MSPs: why it’s more important now than ever, to be adaptable
As we explored in our last post, the pandemic has proven to be a mixed bag of tribulation and opportunity for MSPs. While the outlooks for enterprise IT spending remain solid, most MSPs are small businesses serving primarily the SMB market and this exposes them to continued risk.
Joe Panettieri at CHANNELe2e recently wrote that “MSPs that successfully transitioned to faster-growth opportunities — such as public cloud managed services — have helped customers to accelerate workload migrations to Amazon Web Services (AWS), Microsoft Azure and Good Cloud Platform (GCP) during the pandemic.”
This of course supports are view of the world. To survive and thrive, MSPs must consider how they can expand their service offerings. The cloud is the future for reasons of flexibility, scalability and cost-efficiency. The pandemic has led many to become much more bullish about the cloud than they may have been back in the first quarter of year.
LogicMonitor recently released its Cloud 2025 study. This report polled 500 global IT decision makers in May-June in North America, the U.K., New Zealand and Australia. Some 87 per cent of agreed that the pandemic will cause organizations to accelerate their migration to the cloud.
About three quarters of respondents believe that, within the next five years, 95 per cent of all workloads will be in the cloud and will remain evenly split between private and public clouds.
That public/private split only makes sense from our perspective. Organizations differ in terms of their operating model, size and global reach. These factors make it impractical for the public cloud to be an all-or-nothing answer. A hybrid approach, on the other hand, which makes judicious use of both private and public cloud resources, provides the flexibility which organizations need.
Despite COVID-19, or in fact because of it, the number of hyperscale data centers continued to grow right through the first half of this year, according to new research from Synergy Research Group. The capacity is there for MSPs to exploit “new sales and support opportunities delivering data center, cloud services and capacity to end-user customers.”
As Panettieri concludes in his article, “MSPs remain the most qualified organizations to deliver and manage software and related IT services on behalf of vendors to small businesses.”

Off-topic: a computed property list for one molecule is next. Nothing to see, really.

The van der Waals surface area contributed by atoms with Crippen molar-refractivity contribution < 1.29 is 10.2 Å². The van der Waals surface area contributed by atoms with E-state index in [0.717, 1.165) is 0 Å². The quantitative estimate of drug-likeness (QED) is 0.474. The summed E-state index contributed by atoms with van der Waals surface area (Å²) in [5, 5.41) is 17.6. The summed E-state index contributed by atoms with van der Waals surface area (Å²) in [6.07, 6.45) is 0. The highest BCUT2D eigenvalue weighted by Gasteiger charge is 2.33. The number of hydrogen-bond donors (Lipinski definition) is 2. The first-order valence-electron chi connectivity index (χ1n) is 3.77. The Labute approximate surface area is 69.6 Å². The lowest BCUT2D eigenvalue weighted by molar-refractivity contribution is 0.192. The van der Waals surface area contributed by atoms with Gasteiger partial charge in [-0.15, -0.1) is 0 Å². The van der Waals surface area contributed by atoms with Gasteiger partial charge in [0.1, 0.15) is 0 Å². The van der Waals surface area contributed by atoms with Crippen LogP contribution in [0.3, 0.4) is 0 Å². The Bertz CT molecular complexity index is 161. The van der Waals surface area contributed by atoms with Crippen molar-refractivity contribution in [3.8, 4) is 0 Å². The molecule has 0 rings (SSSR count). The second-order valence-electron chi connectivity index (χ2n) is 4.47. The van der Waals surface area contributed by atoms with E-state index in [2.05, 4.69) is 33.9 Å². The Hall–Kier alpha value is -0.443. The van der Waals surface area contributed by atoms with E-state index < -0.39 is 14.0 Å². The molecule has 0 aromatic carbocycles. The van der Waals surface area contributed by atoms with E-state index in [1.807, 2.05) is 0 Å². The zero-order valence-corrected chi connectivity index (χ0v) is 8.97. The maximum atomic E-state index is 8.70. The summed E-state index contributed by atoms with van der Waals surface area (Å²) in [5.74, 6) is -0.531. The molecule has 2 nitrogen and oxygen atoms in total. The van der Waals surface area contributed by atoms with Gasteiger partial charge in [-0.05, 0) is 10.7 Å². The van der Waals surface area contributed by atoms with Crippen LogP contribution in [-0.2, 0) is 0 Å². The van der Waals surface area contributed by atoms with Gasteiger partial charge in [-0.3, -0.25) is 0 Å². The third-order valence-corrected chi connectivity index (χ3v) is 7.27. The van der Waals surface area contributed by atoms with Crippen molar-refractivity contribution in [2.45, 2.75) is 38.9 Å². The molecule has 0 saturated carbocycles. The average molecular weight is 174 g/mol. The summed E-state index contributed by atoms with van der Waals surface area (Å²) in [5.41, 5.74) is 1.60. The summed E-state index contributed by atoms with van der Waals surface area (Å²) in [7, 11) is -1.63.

This creates the perfect opportunity for MSPs to diversify and grow with managed cloud services. But they must do more than just provision cloud resources. The key to delivering true value is having the tools that will help customers get the strongest return on their investment by ensuring their cloud use is as cost-effective and efficient as possible.
The challenge, of course, is that MSPs must be equipped to deliver despite the challenges they continue to face:
- Time constraints
- HR constraints – finding qualified tech people
- Cybersecurity, particularly now, with the surge of remote working
- Customer churn, particularly now, as SMB customers flounder
- Fears of another lockdown
The first two – time and HR constraints – are often aggravated by the fact that many MSPs continue to operate with manual, error-prone processes for metering and billing service usage by clients. They have no automation tools to simplify and accelerate the provisioning of new services.
- Money left on the table – inaccurate billing
- Senior tech people wasting tens of hours every month compiling usage data for billing, time that should be spent on billable work
- Poor scalability – the business lacks the capacity to expand its service offerings
- Poor adaptability – if we have learned one thing so far in this pandemic, it’s that adaptability is crucial to business survival.
If these are issues that you face and you are ready to take action, let’s talk!